Creating and using Treants¶
datreant is not an analysis library. Its scope is limited to the boring but tedious task of data management and storage. It is intended to bring value to analysis results by making them easily accessible now and later.
The basic functionality of datreant is condensed into one object: the Treant. Named after the talking trees of D&D lore, Treants are persistent objects that live as directory trees in the filesystem and store their state information to disk on the fly. The file locking needed for each transaction is handled automatically, so more than one python process can be working with any number of instances of the same Treant at the same time.
File locking is performed with POSIX advisory locks. These are not guaranteed to work perfectly on all platforms and file systems, so use caution when changing the stored attributes of a Treant in more than one process. Also, though advisory locks are mostly process safe, they are definitely not thread safe. Don’t use multithreading and try to modify Treant elements at the same time.
Persistence as a feature¶
Treants store their data as directory structures in the file system. Generating a new Treant, for example, with the following
>>> # python session 1 >>> import datreant.core as dtr >>> s = dtr.Treant('sprout')
creates a directory called
sprout in the current working directory. It contains
a single file at the moment
> # shell > ls sprout Treant.2b4b5800-48a7-4814-ba6d-1e631a09a199.json
The name of this file includes the type of Treant it corresponds to, as
well as the
uuid of the Treant, which is its unique identifier. This
is the state file containing all the information needed to regenerate an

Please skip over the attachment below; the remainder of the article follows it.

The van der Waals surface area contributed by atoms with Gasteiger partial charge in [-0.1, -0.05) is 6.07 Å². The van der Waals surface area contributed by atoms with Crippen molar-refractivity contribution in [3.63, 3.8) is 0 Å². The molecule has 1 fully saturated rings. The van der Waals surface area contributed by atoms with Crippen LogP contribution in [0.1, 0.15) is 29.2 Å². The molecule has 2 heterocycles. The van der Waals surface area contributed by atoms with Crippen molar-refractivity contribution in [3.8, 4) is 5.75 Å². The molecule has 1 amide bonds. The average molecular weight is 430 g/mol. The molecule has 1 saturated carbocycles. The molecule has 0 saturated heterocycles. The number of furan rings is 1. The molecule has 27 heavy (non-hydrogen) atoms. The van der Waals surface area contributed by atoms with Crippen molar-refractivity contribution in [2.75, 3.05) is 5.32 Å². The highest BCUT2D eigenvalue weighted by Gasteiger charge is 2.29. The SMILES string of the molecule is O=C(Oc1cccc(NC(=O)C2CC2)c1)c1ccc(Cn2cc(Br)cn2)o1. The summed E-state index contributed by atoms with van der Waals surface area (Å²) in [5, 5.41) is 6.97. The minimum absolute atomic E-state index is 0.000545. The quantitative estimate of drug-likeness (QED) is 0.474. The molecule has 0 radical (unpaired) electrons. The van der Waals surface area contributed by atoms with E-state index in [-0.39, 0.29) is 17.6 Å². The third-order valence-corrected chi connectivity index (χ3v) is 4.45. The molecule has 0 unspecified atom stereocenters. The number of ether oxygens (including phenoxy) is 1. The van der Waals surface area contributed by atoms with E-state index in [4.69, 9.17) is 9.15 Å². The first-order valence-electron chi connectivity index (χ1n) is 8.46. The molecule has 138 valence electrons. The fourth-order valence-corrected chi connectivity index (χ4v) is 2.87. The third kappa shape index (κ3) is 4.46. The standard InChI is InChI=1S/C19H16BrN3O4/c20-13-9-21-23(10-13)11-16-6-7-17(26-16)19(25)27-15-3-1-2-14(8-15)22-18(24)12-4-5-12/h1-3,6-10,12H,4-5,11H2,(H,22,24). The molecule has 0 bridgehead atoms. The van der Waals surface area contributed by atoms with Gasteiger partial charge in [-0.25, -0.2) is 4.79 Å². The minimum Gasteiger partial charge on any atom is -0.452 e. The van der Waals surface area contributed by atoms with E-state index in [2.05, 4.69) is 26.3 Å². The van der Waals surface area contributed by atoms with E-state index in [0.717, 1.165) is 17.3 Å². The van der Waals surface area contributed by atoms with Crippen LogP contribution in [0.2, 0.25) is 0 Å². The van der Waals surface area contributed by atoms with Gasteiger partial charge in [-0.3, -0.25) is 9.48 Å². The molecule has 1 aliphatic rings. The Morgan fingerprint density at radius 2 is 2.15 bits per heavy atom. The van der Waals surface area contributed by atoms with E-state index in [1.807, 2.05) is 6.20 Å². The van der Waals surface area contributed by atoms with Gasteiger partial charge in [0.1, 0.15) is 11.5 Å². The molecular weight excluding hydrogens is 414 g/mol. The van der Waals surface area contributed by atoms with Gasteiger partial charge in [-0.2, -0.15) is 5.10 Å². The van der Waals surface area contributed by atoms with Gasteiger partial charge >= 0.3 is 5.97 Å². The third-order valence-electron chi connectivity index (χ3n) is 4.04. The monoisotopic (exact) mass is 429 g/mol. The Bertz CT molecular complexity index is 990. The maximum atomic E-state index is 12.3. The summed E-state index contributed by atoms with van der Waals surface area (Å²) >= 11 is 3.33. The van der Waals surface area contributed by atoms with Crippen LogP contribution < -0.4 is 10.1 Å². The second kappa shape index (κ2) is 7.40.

identical instance of this Treant. In fact, we can open a separate python
session (go ahead!) and regenerate this Treant immediately there
>>> # python session 2 >>> import datreant.core as dtr >>> s = dtr.Treant('sprout')
Making a modification to the Treant in one session, perhaps by adding a tag, will be reflected in the Treant in the other session
>>> # python session 1 >>> s.tags.add('elm') >>> # python session 2 >>> s.tags <Tags(['elm'])>
This is because both objects pull their identifying information from the same file on disk; they store almost nothing in memory.
uuid of the Treant in this example will certainly differ from
any Treants you generate. This is used to differentiate Treants
from each other. Unexpected and broken behavior will result from
changing the names of state files!
What goes into a state file?¶
The state file of a Treant contains the core pieces of information that define it. A few of these things are defined in the filesystem itself, including
/home/bob/research/arborea/sprout/Treant.2b4b5800-48a7-4814-ba6d-1e631a09a199.json |_________________________|______|______|____________________________________| location name ^ uuid |________________________________| | abspath treanttype |_________________________________________________________________________________| filepath
This means that changing the location or name of a Treant can be done at the filesystem level. Although this means that one can change the treanttype and uuid as well, this is generally not recommended.
Other components, such as the Treant’s tags and categories, are stored internally in the state file (see Differentiating Treants for more on these).